Only have a picture or physical board? Unfortunately, we cannot manufacture a PCB from a picture, PDF, or a physical board. We need digital files in one of the file formats mentioned above. If you have a board in hand that you'd like to get a more copies of, this would need to be scanned, reverse engineered, and digital files created before we could manufacture it. There are several companies that do this type of service, we recommend searching for PCB Reverse Engineering Services. Once you have the digital files, we will be happy to help you manufacture your project.

  4. Missing Solder Mask Clearances

    We will do our best to do a 'reality check' on the placement of your solder mask clearances. We will review where they are or are not found. We will question areas we find that appear as if a mask clearance is either missing or extraneous.

  5. Solder MaskCopper Spacing is too tight to allow solder mask to be printed between pads

    There is a limit to how narrow a 'mask dam' can be printed and reliably adhere to the PCB laminate. Different mask colors and copper weights require a thicker or thinner min width for a solder mask dam.

    For more information on this topic, read our article on Solder Mask or refer to Solder Mask - Min Mask Dam - Min Mask Clearance - Mask Gang Relief.pdf

  6. Copper Trace Width/Trace Space is too tight to manufacture

    Trace width = The width of the copper feature
    Trace space = The distance between 2 copper features sometimes referred to as the 'air gap'.

    Refer to the chart below for guidelines on how to set your design rules based on your finished copper weight.


    Min. Recommended
    Space between
    Copper Features
    and Min. Trace width


    3.5 mil (0.089mm)


    8 mil (0.203mm)


    10 mil (0.254mm)


    14 mil (0.355mm)

    • TIP: The spacing shown in this chart is to be used as a general guide. Different factories will have slightly different capabilities. This should give you a general idea of what min spacing and min trace width to target when setting your design rules. The more spacing you can give between copper features the better.

      It is easier to print narrow traces than it is to etch a narrow gap between them, but for consistency, use the same dimensions for spacing and trace widths for your design rules.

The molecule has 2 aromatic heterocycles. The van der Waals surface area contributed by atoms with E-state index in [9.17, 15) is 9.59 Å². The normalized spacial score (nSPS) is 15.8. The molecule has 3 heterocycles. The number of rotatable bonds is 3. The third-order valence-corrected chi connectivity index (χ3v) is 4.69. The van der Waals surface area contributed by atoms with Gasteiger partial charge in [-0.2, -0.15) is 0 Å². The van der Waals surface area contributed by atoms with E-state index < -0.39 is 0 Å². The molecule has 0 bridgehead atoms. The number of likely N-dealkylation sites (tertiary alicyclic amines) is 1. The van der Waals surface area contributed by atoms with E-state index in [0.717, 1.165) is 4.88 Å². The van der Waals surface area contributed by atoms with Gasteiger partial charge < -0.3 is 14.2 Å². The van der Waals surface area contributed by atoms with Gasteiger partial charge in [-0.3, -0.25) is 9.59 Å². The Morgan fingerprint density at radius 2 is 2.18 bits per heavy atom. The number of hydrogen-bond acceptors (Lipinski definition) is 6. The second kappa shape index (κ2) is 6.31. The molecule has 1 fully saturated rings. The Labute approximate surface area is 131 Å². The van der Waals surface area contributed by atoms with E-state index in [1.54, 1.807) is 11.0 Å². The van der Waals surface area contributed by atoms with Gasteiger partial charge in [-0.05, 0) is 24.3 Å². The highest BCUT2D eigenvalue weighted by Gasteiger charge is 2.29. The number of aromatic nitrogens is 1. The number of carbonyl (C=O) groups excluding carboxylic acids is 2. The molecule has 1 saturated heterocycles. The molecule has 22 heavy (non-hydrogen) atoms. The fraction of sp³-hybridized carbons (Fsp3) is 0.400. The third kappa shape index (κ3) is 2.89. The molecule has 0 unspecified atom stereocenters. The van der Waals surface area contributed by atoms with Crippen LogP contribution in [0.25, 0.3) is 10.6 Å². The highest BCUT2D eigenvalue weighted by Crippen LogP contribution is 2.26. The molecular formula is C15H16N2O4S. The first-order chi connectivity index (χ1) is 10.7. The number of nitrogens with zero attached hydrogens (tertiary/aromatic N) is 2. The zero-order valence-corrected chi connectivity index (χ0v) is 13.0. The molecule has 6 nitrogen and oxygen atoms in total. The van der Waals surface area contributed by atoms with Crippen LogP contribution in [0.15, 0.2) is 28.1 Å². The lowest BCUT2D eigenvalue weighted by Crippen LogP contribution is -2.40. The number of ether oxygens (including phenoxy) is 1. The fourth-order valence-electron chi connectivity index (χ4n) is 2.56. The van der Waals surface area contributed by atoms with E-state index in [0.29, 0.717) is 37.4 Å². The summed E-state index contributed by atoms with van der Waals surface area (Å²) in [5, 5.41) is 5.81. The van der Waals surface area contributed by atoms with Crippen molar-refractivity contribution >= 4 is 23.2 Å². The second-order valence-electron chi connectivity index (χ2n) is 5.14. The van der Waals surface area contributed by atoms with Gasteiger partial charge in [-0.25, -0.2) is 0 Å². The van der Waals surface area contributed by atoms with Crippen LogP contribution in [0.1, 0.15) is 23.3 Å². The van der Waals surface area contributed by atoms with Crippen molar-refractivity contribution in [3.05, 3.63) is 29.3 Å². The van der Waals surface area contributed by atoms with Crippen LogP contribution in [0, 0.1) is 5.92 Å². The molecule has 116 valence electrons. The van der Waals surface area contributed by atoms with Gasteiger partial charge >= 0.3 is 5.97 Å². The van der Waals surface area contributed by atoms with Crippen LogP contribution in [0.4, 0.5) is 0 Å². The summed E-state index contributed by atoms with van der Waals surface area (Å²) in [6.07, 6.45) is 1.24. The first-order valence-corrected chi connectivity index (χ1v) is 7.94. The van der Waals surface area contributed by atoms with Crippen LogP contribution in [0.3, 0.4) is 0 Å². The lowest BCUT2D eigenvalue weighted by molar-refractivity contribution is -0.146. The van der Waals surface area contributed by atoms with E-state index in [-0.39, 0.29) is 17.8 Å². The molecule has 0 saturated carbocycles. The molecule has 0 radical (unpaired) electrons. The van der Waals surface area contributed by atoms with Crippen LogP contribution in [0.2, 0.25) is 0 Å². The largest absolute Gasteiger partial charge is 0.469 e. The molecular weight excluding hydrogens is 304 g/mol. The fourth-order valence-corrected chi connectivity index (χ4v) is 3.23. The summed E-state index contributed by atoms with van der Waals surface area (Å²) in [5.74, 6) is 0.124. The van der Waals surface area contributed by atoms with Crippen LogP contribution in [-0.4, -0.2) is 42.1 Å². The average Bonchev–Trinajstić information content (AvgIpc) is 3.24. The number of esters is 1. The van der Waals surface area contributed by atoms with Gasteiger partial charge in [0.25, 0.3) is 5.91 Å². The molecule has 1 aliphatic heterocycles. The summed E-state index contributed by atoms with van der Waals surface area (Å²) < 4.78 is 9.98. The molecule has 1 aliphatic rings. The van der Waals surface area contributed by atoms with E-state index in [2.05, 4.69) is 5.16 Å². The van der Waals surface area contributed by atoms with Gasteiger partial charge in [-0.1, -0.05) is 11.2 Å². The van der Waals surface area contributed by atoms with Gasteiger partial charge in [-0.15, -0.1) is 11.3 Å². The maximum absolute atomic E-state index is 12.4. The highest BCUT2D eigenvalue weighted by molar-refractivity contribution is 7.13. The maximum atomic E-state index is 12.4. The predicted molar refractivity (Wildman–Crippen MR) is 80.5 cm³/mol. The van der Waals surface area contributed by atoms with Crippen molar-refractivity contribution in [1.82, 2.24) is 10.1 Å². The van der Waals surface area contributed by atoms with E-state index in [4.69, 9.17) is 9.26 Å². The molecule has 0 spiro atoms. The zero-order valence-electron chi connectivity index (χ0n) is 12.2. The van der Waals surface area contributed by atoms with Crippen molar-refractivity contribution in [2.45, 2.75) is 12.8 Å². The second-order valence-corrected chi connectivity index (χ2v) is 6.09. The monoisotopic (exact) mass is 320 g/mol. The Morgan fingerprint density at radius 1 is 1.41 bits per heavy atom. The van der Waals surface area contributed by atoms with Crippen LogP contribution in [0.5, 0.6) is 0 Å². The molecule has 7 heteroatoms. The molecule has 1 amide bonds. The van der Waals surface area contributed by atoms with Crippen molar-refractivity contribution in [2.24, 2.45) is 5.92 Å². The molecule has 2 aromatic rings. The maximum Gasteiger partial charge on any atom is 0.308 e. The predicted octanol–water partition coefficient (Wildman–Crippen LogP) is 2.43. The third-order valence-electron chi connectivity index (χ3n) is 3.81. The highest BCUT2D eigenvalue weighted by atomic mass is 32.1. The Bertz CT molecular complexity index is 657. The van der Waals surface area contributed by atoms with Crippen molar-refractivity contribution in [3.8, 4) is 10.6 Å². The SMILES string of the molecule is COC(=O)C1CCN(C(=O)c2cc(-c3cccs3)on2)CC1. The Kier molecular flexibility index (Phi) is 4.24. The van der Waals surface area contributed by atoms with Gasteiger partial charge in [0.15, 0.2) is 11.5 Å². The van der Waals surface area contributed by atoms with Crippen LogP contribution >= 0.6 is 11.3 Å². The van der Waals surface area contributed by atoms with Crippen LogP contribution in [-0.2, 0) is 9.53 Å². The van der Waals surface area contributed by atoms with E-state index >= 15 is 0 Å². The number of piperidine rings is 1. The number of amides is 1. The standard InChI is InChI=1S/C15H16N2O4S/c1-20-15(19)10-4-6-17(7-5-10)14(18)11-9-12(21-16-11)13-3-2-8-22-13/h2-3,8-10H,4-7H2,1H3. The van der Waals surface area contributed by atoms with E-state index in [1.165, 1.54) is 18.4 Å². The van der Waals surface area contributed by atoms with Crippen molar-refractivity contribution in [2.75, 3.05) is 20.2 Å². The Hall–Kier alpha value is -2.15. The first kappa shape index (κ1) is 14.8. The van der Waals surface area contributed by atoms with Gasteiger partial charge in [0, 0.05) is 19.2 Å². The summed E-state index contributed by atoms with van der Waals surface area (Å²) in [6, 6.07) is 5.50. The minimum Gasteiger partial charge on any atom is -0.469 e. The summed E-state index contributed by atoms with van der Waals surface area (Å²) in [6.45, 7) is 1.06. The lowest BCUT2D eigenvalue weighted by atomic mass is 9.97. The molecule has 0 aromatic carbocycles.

7. Conflicting specifications ordered online vs what is detailed in the fab print

    Make sure the specs ordered online match the specs in your fab or we'll have to hold the order to figure out which is correct. It's ok to order a different specification than what your files state, but please make a note of this on your order or let your account representative know so we can avoid an engineering hold.

  8. Conflicting specifications between the fabrication drawing and Gerber

    We will review the fabrication drawing to make sure the dimensions, hole count and locations, etcetera match what we see in the digital layout files. If we find a discrepancy, we will hold the order to confirm which is correct.

  9. Solder MaskMissing or Conflicting Drill Information

    We compare the CNC Drill file to the fabrication drawing. Be sure to update the fab print with any changes to the number of drills, sizes, locations, and properties such as plated or non-plated. Discrepancies can easily occur when up revving a board and a revised fab print isn't created.

    Also make sure to include a drill chart so we know which holes should be plated (PTH) or non-plated (NPTH). By default, we will assume all holes should be plated. For the electroplating process to work in a hole/via, there needs to be a copper pad surrounding the hole on the 2 outside layers. (Annular Ring).

  10. Solder MaskMissing Layer Stack Up (Layer Order)

    On multilayer boards, 4 copper layers or more, make sure to include information for what order the inner layers should be arranged. This can be conveyed by stating the layer number in the file name, a fab print containing a stack up chart cross referencing the copper layer files to the correct position or even a simple readme.txt stating the correct order. As long as we have some way to determine the correct stack order we won't need to ask.

  11. Copper Too Close to Board Outline or Cutout

    If copper is too close to the outline or cutout, the copper could become damaged by the router bit or score blade and may be exposed along that edge. As a general rule, here are the recommended minimum clearances.

    CNC Route
      Outer Layer Copper<.td> = 10 mils from center of route line.
      Inner Layer Copper = 10 mils from center of route line.
    Scoring (Board Thickness 0.062" thickness / 1.6mm)
      Outer Layer Copper = 15mils from center of score line
      Inner Layer Copper = 20 miles from center of score line
      TIP: Thicker scored boards require more clearance. 0.093" boards for example will require an extra 5mils of clearance when scoring.
  12. Missing or Incomplete Controlled Impedance Information

    Make sure any controlled impedance lines can be easily located so we know which lines are to be controlled. The best way to do this is to make these lines a unique width from any other traces on the board. This way we can search for all 6.5mil wide D-Codes for example. Referring to a net name is generally not helpful.

    If you can't make the lines a unique width, then a simple picture with the intended traces circled or highlighted will also work.

  13. Controlled Impedance Adjustments

    We build a lot of boards with controlled impedance requirements. Our CAM engineers will run the board characteristics through Polar modeling software to calculate the best way to accurately reach your target impedance. It's rare to receive files for a controlled impedance PCB were the trace widths, copper to copper spacing, and dielectric spacing between layers is already 100% accurate and no fine tuning is required.

    If your design requires controlled impedance and you supply recommended trace/widths and dielectric spacing, please also add a note that we may adjust the design as needed to reach the target impedance. Otherwise, we may need to hold the order to get your approval to make the necessary adjustments. Of course, if you'd like to approve of any changes, we can hold the order after CAM is complete so you can review. The production clock won't begin until the files are approved and we can begin manufacturing.

If you have any questions, please contact us; we will be glad to assist you with your array!